Does pizza prime coin? Perceptual priming in lexical decision and pronunciation.
In 6 experiments the authors investigated priming for perceptually related word pairs (i.e., words that refer to objects with the same shape such as pizza-coin), trying to replicate earlier findings by R. Schreuder et al (see record 1985-06198-001) while avoiding some of the methodological problems that were present in that study. University students participated in the experiments. Under standard conditions no perceptual priming was obtained. However, in all experiments priming for associated pairs was found. Only after activation tasks that focused on perceptual features was priming for perceptually related word pairs found in pronunciation. Perceptual priming was also obtained in lexical decision after activation tasks, but only when strong associates were not presented in the experiment. The results show that priming for perceptually related word pairs is not a general finding.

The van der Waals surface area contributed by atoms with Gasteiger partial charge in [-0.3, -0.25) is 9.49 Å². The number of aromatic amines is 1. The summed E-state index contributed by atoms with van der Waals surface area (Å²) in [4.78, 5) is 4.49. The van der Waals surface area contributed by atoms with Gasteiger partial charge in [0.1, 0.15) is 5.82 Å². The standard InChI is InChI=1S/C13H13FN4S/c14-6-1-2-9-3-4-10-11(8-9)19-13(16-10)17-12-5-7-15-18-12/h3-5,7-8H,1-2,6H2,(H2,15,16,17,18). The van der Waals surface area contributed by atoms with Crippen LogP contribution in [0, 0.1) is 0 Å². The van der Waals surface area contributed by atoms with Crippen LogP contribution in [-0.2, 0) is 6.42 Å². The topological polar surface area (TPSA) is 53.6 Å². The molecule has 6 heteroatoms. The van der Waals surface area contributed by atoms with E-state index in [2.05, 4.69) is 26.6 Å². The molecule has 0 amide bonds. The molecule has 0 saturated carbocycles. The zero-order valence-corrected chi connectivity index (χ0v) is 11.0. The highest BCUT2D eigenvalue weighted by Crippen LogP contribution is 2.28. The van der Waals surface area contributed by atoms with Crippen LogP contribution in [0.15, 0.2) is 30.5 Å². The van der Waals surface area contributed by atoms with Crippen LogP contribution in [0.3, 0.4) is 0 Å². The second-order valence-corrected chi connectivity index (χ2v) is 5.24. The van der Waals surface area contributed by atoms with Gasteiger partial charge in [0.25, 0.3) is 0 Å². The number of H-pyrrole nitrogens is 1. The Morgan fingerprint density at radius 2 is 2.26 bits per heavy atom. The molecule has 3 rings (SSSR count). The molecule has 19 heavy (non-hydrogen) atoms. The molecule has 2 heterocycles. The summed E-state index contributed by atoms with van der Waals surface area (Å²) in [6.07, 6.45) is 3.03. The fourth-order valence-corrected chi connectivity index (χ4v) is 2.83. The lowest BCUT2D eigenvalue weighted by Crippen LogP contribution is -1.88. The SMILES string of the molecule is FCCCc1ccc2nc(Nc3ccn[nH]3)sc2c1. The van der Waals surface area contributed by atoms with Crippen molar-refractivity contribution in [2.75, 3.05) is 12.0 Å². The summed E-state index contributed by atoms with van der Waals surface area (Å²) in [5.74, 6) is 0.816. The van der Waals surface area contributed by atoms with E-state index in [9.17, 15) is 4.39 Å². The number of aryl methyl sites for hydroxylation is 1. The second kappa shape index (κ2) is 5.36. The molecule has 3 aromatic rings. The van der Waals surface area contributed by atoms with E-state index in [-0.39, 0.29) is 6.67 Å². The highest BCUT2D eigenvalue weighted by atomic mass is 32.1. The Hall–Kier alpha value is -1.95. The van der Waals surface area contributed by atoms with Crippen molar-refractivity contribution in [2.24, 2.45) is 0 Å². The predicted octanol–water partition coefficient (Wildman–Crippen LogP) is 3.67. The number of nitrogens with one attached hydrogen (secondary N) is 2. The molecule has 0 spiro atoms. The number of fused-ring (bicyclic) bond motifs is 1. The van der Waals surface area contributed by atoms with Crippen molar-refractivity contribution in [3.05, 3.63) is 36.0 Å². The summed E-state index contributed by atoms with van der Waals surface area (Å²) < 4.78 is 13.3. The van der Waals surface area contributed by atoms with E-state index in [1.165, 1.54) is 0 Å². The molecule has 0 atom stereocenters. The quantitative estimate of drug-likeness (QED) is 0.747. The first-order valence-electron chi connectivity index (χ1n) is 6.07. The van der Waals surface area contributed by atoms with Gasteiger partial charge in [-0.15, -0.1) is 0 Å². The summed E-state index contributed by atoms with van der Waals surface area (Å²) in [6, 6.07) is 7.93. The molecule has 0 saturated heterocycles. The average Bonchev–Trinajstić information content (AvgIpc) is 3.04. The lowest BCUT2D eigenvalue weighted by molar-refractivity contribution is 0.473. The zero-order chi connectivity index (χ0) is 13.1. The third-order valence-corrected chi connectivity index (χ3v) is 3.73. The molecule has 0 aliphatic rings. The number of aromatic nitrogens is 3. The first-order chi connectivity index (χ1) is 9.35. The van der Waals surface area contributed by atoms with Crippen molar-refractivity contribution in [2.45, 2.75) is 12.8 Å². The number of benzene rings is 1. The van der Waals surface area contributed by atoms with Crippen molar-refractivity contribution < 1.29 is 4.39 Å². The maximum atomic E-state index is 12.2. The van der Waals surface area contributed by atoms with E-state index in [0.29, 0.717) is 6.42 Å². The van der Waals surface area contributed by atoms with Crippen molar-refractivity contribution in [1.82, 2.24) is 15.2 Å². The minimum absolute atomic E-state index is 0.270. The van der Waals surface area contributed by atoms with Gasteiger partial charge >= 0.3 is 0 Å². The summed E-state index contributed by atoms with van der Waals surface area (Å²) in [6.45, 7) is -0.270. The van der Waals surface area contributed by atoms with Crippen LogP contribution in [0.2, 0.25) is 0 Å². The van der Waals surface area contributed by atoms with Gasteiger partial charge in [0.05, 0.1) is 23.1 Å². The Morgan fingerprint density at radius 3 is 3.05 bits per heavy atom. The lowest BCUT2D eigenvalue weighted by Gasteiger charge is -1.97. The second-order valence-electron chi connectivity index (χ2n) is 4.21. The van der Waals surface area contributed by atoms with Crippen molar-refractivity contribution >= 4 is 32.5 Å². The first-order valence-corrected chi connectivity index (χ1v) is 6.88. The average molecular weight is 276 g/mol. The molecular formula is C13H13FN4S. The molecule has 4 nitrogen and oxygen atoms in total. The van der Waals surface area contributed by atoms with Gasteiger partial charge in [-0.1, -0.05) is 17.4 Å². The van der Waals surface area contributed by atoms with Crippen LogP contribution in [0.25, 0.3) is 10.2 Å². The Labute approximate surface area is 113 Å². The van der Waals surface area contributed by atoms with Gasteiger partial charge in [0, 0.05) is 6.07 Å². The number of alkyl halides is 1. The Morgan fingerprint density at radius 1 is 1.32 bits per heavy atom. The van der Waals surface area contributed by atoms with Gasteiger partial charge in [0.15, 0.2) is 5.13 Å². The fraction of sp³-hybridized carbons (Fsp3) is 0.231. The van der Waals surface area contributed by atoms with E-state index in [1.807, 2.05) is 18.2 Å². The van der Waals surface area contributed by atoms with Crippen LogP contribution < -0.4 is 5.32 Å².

|Keywords||lexical decision, perception, priming, pronunciation, word associations|
|Persistent URL||dx.doi.org/10.1006/jmla.1997.2557, hdl.handle.net/1765/958|
Pecher, D., Zeelenberg, R., & Raaijmakers, J.G.W.. (1998). Does pizza prime coin? Perceptual priming in lexical decision and pronunciation.. Journal of Memory and Language, 38(4), 401–418. doi:10.1006/jmla.1997.2557